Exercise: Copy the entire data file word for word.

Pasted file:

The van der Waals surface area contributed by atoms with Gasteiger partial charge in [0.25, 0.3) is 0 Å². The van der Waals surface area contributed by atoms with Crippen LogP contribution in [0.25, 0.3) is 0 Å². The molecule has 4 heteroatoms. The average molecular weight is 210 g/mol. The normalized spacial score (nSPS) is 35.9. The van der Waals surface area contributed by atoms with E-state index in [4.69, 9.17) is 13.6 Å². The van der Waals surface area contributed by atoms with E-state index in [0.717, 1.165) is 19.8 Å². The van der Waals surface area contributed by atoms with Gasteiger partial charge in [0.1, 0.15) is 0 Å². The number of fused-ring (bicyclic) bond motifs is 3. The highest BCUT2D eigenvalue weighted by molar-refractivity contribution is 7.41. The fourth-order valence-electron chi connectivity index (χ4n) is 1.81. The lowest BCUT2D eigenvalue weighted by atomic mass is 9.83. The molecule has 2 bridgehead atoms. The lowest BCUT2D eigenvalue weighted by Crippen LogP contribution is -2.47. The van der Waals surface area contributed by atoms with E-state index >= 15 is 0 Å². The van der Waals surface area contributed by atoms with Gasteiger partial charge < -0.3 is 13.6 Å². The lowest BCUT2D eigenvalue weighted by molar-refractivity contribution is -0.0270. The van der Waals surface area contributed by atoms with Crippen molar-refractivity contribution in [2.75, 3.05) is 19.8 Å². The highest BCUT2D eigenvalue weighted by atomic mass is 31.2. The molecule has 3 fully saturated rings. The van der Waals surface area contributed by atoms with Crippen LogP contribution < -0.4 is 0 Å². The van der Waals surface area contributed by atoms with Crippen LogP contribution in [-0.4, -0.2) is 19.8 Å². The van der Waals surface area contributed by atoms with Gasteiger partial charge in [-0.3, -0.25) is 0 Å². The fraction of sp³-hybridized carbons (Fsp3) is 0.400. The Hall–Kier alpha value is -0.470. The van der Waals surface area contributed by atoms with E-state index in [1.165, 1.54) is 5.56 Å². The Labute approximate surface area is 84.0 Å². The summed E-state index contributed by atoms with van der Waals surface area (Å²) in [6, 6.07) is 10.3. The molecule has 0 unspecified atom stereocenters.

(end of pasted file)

The van der Waals surface area contributed by atoms with Gasteiger partial charge in [0.25, 0.3) is 0 Å². The van der Waals surface area contributed by atoms with Crippen LogP contribution in [0.25, 0.3) is 0 Å². The molecule has 4 heteroatoms. The average molecular weight is 210 g/mol. The normalized spacial score (nSPS) is 35.9. The van der Waals surface area contributed by atoms with E-state index in [4.69, 9.17) is 13.6 Å². The van der Waals surface area contributed by atoms with E-state index in [0.717, 1.165) is 19.8 Å². The van der Waals surface area contributed by atoms with Gasteiger partial charge in [0.1, 0.15) is 0 Å². The number of fused-ring (bicyclic) bond motifs is 3. The highest BCUT2D eigenvalue weighted by molar-refractivity contribution is 7.41. The fourth-order valence-electron chi connectivity index (χ4n) is 1.81. The lowest BCUT2D eigenvalue weighted by atomic mass is 9.83. The molecule has 2 bridgehead atoms. The lowest BCUT2D eigenvalue weighted by Crippen LogP contribution is -2.47. The van der Waals surface area contributed by atoms with E-state index >= 15 is 0 Å². The van der Waals surface area contributed by atoms with Gasteiger partial charge < -0.3 is 13.6 Å². The lowest BCUT2D eigenvalue weighted by molar-refractivity contribution is -0.0270. The van der Waals surface area contributed by atoms with Crippen molar-refractivity contribution in [2.75, 3.05) is 19.8 Å². The highest BCUT2D eigenvalue weighted by atomic mass is 31.2. The molecule has 3 fully saturated rings. The van der Waals surface area contributed by atoms with Crippen LogP contribution < -0.4 is 0 Å². The van der Waals surface area contributed by atoms with Crippen LogP contribution in [-0.4, -0.2) is 19.8 Å². The van der Waals surface area contributed by atoms with Gasteiger partial charge in [-0.3, -0.25) is 0 Å². The fraction of sp³-hybridized carbons (Fsp3) is 0.400. The Hall–Kier alpha value is -0.470. The van der Waals surface area contributed by atoms with E-state index in [1.165, 1.54) is 5.56 Å². The Labute approximate surface area is 84.0 Å². The summed E-state index contributed by atoms with van der Waals surface area (Å²) in [6, 6.07) is 10.3. The molecule has 0 unspecified atom stereocenters.